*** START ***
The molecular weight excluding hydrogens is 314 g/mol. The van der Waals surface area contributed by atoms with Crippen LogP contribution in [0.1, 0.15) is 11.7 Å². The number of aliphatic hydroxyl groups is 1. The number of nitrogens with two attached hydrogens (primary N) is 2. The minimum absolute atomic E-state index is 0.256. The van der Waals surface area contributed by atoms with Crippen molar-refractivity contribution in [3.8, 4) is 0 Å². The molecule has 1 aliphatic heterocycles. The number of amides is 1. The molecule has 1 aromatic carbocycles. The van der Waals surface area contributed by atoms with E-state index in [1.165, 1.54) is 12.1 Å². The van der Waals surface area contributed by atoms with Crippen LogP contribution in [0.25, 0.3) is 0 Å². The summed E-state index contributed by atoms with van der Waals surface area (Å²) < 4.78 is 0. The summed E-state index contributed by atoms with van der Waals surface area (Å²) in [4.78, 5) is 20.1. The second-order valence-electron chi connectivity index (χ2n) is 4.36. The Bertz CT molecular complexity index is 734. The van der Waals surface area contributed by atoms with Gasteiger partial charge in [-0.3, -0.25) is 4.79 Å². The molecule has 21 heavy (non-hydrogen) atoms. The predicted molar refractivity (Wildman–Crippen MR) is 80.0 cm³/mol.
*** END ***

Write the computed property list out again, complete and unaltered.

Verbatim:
The molecular weight excluding hydrogens is 314 g/mol. The van der Waals surface area contributed by atoms with Crippen LogP contribution in [0.1, 0.15) is 11.7 Å². The number of aliphatic hydroxyl groups is 1. The number of nitrogens with two attached hydrogens (primary N) is 2. The minimum absolute atomic E-state index is 0.256. The van der Waals surface area contributed by atoms with Crippen molar-refractivity contribution in [3.8, 4) is 0 Å². The molecule has 1 aliphatic heterocycles. The number of amides is 1. The molecule has 1 aromatic carbocycles. The van der Waals surface area contributed by atoms with E-state index in [1.165, 1.54) is 12.1 Å². The van der Waals surface area contributed by atoms with Crippen LogP contribution in [0.25, 0.3) is 0 Å². The summed E-state index contributed by atoms with van der Waals surface area (Å²) < 4.78 is 0. The summed E-state index contributed by atoms with van der Waals surface area (Å²) in [4.78, 5) is 20.1. The second-order valence-electron chi connectivity index (χ2n) is 4.36. The Bertz CT molecular complexity index is 734. The van der Waals surface area contributed by atoms with Gasteiger partial charge in [-0.3, -0.25) is 4.79 Å². The molecule has 21 heavy (non-hydrogen) atoms. The predicted molar refractivity (Wildman–Crippen MR) is 80.0 cm³/mol.